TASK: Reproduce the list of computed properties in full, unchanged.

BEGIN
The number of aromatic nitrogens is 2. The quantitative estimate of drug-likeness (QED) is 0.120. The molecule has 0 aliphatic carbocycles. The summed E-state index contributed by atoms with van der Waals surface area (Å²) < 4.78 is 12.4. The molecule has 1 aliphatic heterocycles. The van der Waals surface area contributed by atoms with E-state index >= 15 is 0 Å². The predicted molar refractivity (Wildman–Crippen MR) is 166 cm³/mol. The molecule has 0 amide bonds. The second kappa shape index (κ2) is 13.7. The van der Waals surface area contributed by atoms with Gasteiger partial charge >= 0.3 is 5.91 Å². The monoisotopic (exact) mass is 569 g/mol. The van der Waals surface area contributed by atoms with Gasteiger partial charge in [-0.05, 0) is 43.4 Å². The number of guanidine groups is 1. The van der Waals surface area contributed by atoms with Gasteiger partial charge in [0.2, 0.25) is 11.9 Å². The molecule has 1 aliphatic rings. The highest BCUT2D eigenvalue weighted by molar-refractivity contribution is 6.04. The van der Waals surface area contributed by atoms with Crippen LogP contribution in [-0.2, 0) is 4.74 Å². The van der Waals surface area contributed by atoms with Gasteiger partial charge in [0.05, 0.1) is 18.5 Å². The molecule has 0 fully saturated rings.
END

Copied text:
The number of aromatic nitrogens is 2. The quantitative estimate of drug-likeness (QED) is 0.120. The molecule has 0 aliphatic carbocycles. The summed E-state index contributed by atoms with van der Waals surface area (Å²) < 4.78 is 12.4. The molecule has 1 aliphatic heterocycles. The van der Waals surface area contributed by atoms with E-state index >= 15 is 0 Å². The predicted molar refractivity (Wildman–Crippen MR) is 166 cm³/mol. The molecule has 0 amide bonds. The second kappa shape index (κ2) is 13.7. The van der Waals surface area contributed by atoms with Gasteiger partial charge >= 0.3 is 5.91 Å². The monoisotopic (exact) mass is 569 g/mol. The van der Waals surface area contributed by atoms with Gasteiger partial charge in [-0.05, 0) is 43.4 Å². The number of guanidine groups is 1. The van der Waals surface area contributed by atoms with Gasteiger partial charge in [0.2, 0.25) is 11.9 Å². The molecule has 1 aliphatic rings. The highest BCUT2D eigenvalue weighted by molar-refractivity contribution is 6.04. The van der Waals surface area contributed by atoms with Crippen LogP contribution in [-0.2, 0) is 4.74 Å². The van der Waals surface area contributed by atoms with Gasteiger partial charge in [0.05, 0.1) is 18.5 Å². The molecule has 0 fully saturated rings.